After a first day anchored in young love and teen spirit, day 2 of Lollapalooza on Friday saw the magic shining through.
The day featured a wide scope of acts, from Bruno Mars to BROCKHAMPTON, from Dermot Kennedy to Tyler, the Creator, and from Lizzo to Lauv to Jungle. With the sun shining bright above, Grant Park was all lit up with an impressive display of talent.
The strength was first on display early in the day as newcomer Clairo dazzled fans with her small but impeccable catalog. Currently in the middle of her first headlining tour, she buzzed around the Tito's Handmade Vodka Stage as delivered a blissful performance, likely marking the first time both devoted fans and the uninitiated had seen her perform live.
Continuing with a magic of his own, rising singer Dermot Kennedy offered up an entrancing set, including a number of his standout cuts such as "Glory," "Moments Passed" and "Young & Free." He's undoubtedly on track to follow in the paths of predecessors like Hozier and Sam Smith, all with their own massive, powerhouse vocals.
Friday afternoon was bursting with pop, as Bebe Rexha took a break from her busy schedule and staggering recent 35-week record atop the country music charts to take over the Lake Shore Drive Stage. Meanwhile, Lauv made his Lolla debut, coming as his single "I Like Me Better" has become a fast-rising radio hit, giving fans a magnetic performance which was at times intimate and rowdy.
Pop continued its reign as Lizzo took Tito's Stage and gave a performance that was beyond "Good as Hell." Clearly having grown accustomed to the crown she has rightfully earned, she delivered a lively, colorful performance, coming as this week she confirmed her new album is officially done.
Later on the same stage, The Neighbourhood performed for a massive, overflowing crowd as they treated fans to some of their earlier material as well as offerings from their new, self-titled album, which was released in March. Fans sang along with frontman Jesse Rutherford and then welcomed him with open arms as he later crowd surfed wearing only a pair of jeans and boots.
In a somewhat magical moment of its own, Tyler, the Creator helmed an afternoon slot on the main stage (Grant Park) and revealed a seemingly more subdued version of himself compared to some past festival appearances. It was a more mature artist commanding the stage on Friday, frequently conversing with the crowd, at one point stating his appreciation for fans enduring the heat to join him.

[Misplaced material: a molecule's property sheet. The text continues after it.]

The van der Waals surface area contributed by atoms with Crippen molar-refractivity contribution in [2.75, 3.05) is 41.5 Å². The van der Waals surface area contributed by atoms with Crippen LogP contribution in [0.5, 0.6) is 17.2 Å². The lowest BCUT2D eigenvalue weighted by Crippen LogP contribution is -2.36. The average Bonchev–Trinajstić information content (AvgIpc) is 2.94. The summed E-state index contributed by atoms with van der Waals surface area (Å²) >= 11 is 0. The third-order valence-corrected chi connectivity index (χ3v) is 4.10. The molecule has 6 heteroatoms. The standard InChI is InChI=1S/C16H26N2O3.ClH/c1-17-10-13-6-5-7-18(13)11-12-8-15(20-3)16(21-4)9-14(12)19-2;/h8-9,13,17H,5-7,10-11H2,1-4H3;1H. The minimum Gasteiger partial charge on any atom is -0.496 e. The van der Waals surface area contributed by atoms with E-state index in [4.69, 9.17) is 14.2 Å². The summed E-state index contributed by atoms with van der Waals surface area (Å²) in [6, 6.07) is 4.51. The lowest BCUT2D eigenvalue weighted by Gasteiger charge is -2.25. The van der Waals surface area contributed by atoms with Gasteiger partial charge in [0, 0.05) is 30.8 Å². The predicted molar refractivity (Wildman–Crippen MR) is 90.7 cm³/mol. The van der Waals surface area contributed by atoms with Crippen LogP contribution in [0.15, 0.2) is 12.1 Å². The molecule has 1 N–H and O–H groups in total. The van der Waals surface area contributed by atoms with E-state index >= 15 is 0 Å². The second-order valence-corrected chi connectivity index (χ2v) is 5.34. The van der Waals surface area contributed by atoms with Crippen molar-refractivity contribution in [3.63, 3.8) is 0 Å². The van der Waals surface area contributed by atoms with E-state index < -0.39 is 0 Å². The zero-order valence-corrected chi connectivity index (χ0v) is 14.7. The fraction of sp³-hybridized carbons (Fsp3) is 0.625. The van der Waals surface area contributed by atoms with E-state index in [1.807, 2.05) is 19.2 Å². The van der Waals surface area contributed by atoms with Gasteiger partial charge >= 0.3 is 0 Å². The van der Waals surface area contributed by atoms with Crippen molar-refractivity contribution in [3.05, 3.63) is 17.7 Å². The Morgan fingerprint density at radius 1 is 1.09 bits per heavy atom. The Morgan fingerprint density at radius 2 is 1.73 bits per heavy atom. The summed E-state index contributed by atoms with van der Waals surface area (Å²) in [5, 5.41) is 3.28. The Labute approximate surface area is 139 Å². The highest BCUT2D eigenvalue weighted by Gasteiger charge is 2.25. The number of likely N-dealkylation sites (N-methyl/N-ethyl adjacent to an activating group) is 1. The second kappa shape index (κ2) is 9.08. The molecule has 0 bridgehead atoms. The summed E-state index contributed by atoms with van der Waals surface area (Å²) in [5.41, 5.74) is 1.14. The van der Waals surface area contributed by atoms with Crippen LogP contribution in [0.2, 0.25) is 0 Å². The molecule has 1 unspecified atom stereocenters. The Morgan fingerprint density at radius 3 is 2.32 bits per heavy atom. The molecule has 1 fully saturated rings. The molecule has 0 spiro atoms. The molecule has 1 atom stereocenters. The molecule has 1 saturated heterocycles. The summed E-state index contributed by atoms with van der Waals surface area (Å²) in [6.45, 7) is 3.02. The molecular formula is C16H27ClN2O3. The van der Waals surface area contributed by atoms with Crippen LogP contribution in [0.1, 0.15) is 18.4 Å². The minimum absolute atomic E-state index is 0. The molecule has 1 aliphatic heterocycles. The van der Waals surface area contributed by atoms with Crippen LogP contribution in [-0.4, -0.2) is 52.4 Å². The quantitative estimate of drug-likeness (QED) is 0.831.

Over at the Bud Light Stage, even more fans braved the heat and lack of shade to crowd in for Post Malone, who came in wearing a two-piece graffiti-covered jumper-like outfit, while offering up low-tempo and noisy renditions of his most familiar songs, while also giving onlookers a preview of what they might expect should he return in a few years to headline on the same stage.
Meanwhile, over the American Eagle Stage, BROCKHAMPTON made one of their first live appearances following the departure of Ameer Vann, who left the band after multiple sexual misconduct and physical abuse allegations. Coming after a string of recent new releases, it was a moment for the ensemble to prove to fans the magic isn't lost. And the crowd seemed to approve.
Making their return to Lollapalooza after a four-year gap, British outfit Jungle perhaps had a similar but very different task of proving themselves, having not lost a member but instead growing from a duo into a seven-piece since their last visit to Grant Park. Ahead of their upcoming new album, the band showed why they're undeniably one of the most underrated bands right now. Unfortunately, they were opposite one of the biggest acts on the planet.
And that brings us to Bruno Mars, who was most certainly all about the magic—the 24K Magic, specifically. And while some might argue his presence on the festival circuit is an odd match, he proved to be more than worthy as a Lolla headliner, especially as it skews younger and more pop-friendly, drawing an incredibly massive audience to the Grant Park Stage, perhaps as large as Chance the Rapper's audience last year. Maybe even larger.
Mars wisely opened with "Finesse," surrounded by colorful flashing lights and fireworks, getting the song out of the way at the top of set and making clear Cardi B—who appears on the remix but is still on maternity hiatus—wouldn't be making a surprise appearance after dropping out of Mars' upcoming tour to continue her recovery and stay with her newborn baby.
About four songs into his set, he made a crack about getting political, dividing the crowd into left and right sides and then challenging the two sections to compete with cheers. But Mars wasn't there for politics. He was there solely to entertain. And that he did, with an hour-and-a-half set running through hit after hit after hit, attracting the overwhelming majority of Lolla attendees to pack into any crevice with even a slight glimpse of the stage.